Paris History and Facts
the capital of France, is located in northern France on both
banks of the Seine River, 145 km (90 mi) from the river's mouth
on the English Channel. A total of 2,135,300 (2002) inhabitants
live in Paris proper, and almost 11 million persons (1999) live
in greater Paris (the Ile-de-France region), which is one of
Europe's largest metropolitan areas. A city of world importance
and the business, historic, intellectual, diplomatic, religious,
educational, artistic, and tourist center of France, Paris owes
its prosperity in large part to its favorable position on the
Seine, which has been a major commercial artery since the Roman
climate is characterized by a lack of extremes, with an average
temperature of 19 degrees C (66 degrees F) in July and 3 degrees
C (37 degrees F) in January. The 585 mm (23 in) of precipitation
is well distributed throughout the year, often in the form of a
has been one of the major cities of Europe since the Middle
Ages, but the development of the city as it exists today
occurred in the second half of the 19th century. Its greatest
growth came during a 40-year period after 1850, when the
population doubled in size to more than 2 million; it reached a
peak in 1921 (2,906,500), after which people began migrating
away from the city. Since then, as homes have been replaced by
offices in Paris proper, most of the growth has occurred in the
suburbs, where a large portion of the blue-collar work force
lives. Of a total of 2 million commuters, about half travel
daily from the outlying areas to the city center, and half
travel from central Paris to the suburbs.
economic activities of Paris overshadow those of any other part
of France in importance and complexity. About 65 percent of the
nation's bank and corporate headquarters are in the city. Much
of the industry in central Paris is of the small-scale craft
type, based on skill and most often family owned. Many of these
industries make luxury items such as perfumes, furs, gloves,
jewelry, toys, clothing, wooden articles, and other high-value
printing and publishing are major activities in central Paris.
Heavier industries are situated in the suburbs. These include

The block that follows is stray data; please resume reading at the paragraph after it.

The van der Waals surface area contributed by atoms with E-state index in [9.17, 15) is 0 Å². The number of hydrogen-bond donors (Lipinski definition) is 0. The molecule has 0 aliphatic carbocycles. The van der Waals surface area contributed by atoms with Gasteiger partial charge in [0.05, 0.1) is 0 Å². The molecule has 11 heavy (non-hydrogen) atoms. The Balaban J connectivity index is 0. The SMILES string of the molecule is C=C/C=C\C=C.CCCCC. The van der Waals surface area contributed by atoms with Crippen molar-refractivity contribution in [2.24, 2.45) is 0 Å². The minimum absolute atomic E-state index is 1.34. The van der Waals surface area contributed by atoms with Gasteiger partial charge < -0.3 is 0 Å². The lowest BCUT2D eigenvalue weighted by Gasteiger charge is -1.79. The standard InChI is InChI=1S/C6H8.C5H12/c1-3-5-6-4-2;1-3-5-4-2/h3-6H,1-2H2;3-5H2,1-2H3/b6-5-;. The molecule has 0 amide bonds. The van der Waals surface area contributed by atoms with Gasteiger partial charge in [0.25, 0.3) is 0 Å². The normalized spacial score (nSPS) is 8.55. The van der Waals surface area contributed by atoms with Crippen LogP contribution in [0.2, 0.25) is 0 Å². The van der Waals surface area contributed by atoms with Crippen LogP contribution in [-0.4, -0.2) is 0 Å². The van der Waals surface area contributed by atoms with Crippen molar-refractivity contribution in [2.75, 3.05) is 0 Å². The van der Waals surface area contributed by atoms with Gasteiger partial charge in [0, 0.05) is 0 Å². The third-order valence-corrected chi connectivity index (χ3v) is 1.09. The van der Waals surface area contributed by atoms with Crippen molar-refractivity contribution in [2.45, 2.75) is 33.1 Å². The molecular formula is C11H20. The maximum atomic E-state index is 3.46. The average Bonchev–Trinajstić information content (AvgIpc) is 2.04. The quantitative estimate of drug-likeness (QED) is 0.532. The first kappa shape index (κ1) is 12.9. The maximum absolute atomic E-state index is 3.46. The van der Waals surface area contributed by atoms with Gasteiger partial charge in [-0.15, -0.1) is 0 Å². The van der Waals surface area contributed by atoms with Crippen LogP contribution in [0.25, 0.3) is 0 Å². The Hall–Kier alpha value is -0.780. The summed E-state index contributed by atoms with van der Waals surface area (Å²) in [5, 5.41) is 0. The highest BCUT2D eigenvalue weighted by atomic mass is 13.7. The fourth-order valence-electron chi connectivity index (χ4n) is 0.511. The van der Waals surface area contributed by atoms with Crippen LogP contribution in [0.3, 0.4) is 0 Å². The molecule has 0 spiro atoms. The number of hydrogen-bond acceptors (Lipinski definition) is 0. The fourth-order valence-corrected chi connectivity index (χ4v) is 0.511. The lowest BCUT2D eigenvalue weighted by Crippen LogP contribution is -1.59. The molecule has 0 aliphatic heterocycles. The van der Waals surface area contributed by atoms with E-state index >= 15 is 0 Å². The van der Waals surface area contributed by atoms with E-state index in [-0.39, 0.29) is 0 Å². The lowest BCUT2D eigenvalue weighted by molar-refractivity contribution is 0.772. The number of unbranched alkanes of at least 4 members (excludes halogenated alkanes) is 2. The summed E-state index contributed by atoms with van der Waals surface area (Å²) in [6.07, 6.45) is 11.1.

the manufacture of automobiles, machine tools, railroad rolling
stock, electric and electronic products, chemicals, and
processed foods. Construction and the production of building
materials are also important. Tourism, however, is by far the
city's largest source of income; it is one of Europe's leading
is divided into 20 unequally sized arrondissements, or
districts, each with its own mayor. Each of these is again
divided into four sections. Two prefects and a mayor administer
the city as a whole with the assistance of a general council.
"Paris is the
greatest temple ever built to
material joys and the lust of the eyes."
�X Henry James
(1843-1916), U.S. novelist.
is the head of barge and ship navigation on the Seine and is the
fourth most important port in France (after Marseille, Le Havre,
and Dunkerque). The Loire, Rhine, Rhône, Meuse, and Scheldt
rivers can be reached by canals connecting with the Seine, and a
large amount of the imports and exports of the city are
transported via water. Total freight carried to and from the
port annually amounts to 43 million U.S. tons. Paris is also a
major rail, highway, and air transportation hub. Two
Orly and Charles de Gaulle, as well as Le Bourget (for
domestic flights), serve the city. De Gaulle ranks as the fifth
busiest international airport in the world and Orly as the
city's subway system, the Métro, was opened on July 19, 1900,
its first line being from Porte de Vincennes to Porte Maillot.
Engineer Fulgence Bienvenüe oversaw the construction phase,
while architect Hector Guimard designed the decorative Art
Nouveau entrances. The system boasts 199 km (124 miles) of track
and 15 lines. There are 368 stations (not including RER
stations), 87 of these being interchanges between lines. A total
of 3500 cars transport roughly 6 million people per day, while
the system itself employs 15,000 employees (1989 statistics).
Every building in Paris is within 500 meters (3/10 mile) of a
métro station. The Réseau Express Régional (RER),
inaugurated in the 1960s, connects the city with its outlying
time I see Paris will be on the day I die.
The city was inexhaustible, and so is its memory."
�X Elliot Harold
Paul (1891-1958), U.S. author.